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Farmer Fair Practice Rules Await White House OK

New federal rules are expected to create competitive, transparent markets for poultry and livestock producers. (USDA)
New federal rules are expected to create competitive, transparent markets for poultry and livestock producers. (USDA)
November 7, 2016

DES MOINES, Iowa – Rules that would help protect farmers and ranchers in Iowa and elsewhere are awaiting a final sign-off from the White House.

The U.S. Department of Agriculture submitted the Farmer Fair Practices Rules to the Office of Management and Budget a couple of weeks ago, a move hailed by many agricultural organizations.

John Crabtree, media director for the Center for Rural Affairs, says these rules will help create competitive, transparent markets for poultry and livestock producers. And he notes they are widely supported.

"The sort of iconic American farmer and rancher is something that people in their heart really support,” he states. “And so as we make policy choices and reform livestock markets in ways that help protect those American farmers and ranchers, the public absolutely agrees that we should do that."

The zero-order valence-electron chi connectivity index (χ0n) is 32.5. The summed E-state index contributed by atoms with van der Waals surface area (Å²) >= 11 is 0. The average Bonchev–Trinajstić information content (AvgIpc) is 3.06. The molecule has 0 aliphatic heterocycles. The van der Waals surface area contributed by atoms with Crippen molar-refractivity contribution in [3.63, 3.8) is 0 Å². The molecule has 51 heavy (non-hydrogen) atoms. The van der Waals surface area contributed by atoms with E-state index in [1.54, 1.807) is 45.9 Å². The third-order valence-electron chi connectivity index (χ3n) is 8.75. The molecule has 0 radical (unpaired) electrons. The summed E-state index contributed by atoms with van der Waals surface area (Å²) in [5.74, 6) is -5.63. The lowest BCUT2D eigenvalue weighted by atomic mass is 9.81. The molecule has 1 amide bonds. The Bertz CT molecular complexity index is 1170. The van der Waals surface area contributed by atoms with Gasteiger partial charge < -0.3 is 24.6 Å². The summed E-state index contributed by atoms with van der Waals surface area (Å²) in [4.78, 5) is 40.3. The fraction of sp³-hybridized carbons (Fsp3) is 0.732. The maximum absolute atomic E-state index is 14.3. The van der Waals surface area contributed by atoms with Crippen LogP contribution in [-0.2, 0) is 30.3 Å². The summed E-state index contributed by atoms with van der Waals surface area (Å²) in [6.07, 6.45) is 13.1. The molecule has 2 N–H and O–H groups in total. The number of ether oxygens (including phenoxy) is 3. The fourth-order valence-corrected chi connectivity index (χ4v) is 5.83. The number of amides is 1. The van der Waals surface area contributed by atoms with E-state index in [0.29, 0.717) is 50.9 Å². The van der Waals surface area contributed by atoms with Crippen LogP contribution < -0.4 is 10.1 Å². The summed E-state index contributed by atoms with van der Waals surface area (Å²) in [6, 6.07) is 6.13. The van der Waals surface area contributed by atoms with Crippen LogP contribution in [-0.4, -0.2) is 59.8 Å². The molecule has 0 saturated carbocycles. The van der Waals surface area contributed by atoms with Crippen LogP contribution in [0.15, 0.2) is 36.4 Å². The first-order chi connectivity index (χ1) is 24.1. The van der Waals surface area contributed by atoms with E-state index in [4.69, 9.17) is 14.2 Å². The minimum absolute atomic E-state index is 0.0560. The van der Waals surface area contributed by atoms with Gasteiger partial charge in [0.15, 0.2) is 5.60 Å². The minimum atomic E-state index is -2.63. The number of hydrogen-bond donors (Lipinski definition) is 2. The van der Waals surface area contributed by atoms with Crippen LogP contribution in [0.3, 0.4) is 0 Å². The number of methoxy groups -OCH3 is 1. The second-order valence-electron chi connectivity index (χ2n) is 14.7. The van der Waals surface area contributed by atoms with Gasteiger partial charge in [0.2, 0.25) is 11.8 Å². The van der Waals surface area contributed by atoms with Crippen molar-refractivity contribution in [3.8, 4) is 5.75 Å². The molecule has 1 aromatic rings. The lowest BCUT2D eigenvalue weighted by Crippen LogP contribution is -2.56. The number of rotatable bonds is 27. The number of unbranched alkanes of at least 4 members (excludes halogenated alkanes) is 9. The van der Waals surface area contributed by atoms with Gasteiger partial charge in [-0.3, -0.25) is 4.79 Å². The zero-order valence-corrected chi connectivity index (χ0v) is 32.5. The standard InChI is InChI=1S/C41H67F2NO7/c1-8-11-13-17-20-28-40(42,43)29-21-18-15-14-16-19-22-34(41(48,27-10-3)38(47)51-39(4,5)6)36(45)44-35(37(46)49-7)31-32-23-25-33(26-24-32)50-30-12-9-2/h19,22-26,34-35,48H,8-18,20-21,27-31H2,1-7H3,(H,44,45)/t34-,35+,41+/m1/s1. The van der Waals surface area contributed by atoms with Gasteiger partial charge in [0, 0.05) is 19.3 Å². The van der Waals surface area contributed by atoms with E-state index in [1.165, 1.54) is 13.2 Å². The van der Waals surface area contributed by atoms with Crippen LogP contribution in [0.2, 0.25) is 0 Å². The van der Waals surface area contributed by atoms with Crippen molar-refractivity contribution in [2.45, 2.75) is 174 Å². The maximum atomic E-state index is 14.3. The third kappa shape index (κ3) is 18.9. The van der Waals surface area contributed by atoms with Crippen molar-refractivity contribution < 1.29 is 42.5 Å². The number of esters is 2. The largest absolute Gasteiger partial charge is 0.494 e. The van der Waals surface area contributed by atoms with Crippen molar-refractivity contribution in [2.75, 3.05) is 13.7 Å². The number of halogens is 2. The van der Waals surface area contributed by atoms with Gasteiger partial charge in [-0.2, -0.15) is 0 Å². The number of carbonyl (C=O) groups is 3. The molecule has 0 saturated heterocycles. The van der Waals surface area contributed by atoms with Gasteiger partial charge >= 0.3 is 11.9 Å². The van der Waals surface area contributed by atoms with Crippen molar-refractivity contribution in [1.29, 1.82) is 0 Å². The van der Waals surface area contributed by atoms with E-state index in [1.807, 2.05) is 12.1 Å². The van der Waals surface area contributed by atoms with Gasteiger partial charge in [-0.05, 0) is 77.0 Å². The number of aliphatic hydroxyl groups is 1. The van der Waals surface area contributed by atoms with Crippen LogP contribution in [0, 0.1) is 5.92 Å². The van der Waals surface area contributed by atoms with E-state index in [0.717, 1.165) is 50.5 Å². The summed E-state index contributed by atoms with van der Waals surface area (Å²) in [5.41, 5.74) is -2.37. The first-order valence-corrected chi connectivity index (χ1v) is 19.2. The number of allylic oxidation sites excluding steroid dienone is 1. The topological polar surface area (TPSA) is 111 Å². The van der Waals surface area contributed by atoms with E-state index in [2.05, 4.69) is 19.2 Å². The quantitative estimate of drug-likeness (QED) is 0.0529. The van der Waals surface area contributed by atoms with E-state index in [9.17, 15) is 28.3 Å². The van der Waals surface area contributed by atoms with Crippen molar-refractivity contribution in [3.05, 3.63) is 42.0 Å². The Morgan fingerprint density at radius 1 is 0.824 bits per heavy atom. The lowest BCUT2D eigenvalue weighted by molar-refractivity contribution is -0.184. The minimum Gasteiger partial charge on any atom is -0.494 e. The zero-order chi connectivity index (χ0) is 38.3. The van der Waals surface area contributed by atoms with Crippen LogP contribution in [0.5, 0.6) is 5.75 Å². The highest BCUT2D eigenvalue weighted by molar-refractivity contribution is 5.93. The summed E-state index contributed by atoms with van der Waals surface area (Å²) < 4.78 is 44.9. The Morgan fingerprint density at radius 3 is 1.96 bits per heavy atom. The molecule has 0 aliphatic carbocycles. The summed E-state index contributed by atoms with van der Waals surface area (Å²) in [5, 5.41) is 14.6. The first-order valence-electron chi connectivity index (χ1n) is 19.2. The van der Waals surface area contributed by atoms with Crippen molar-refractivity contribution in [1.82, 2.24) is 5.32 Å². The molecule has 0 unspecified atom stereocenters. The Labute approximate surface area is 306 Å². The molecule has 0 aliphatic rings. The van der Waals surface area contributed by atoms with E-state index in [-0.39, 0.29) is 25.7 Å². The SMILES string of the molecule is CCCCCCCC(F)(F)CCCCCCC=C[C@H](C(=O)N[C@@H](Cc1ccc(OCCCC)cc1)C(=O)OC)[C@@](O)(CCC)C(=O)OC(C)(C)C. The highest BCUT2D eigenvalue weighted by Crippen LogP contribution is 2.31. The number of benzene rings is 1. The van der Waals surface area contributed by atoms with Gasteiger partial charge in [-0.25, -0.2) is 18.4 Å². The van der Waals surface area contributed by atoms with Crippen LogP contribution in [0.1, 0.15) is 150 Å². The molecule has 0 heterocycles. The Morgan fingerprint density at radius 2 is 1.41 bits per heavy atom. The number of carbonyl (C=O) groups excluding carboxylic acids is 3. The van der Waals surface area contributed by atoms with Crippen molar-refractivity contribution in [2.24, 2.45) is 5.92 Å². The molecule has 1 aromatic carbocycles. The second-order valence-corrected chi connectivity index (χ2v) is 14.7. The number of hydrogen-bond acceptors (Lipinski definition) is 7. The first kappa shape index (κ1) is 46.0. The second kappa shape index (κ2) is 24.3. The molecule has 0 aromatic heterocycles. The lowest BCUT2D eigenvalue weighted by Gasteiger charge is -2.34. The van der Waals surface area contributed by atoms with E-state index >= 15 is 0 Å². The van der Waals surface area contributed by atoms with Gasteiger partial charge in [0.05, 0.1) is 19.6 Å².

The North American Meat Institute and the National Cattlemen's Beef Association are among those criticizing the rules, arguing they would be costly for producers and consumers.

But Crabtree counters that the rules will help balance and bring transparency to the relationships between producers and meat packing companies. Once approved, both an interim final rule and two proposed rules will have public comment periods.

The USDA reviewed more than 60,000 comments as it considered potential economic impacts of the regulations.

Crabtree says the rules come after a years-long fight for fairness and transparency in livestock markets by farmers and ranchers.

"There's no rush to judgment here,” he states. “This has been a long process, these are important reforms and, for everyone, policymakers and citizens alike, this process moves forward. USDA showed they have every intent of moving that process forward."

Other groups supporting the rules are the National Farmers Union and the National Sustainable Agriculture Coalition.


Mary Kuhlman, Public News Service - IA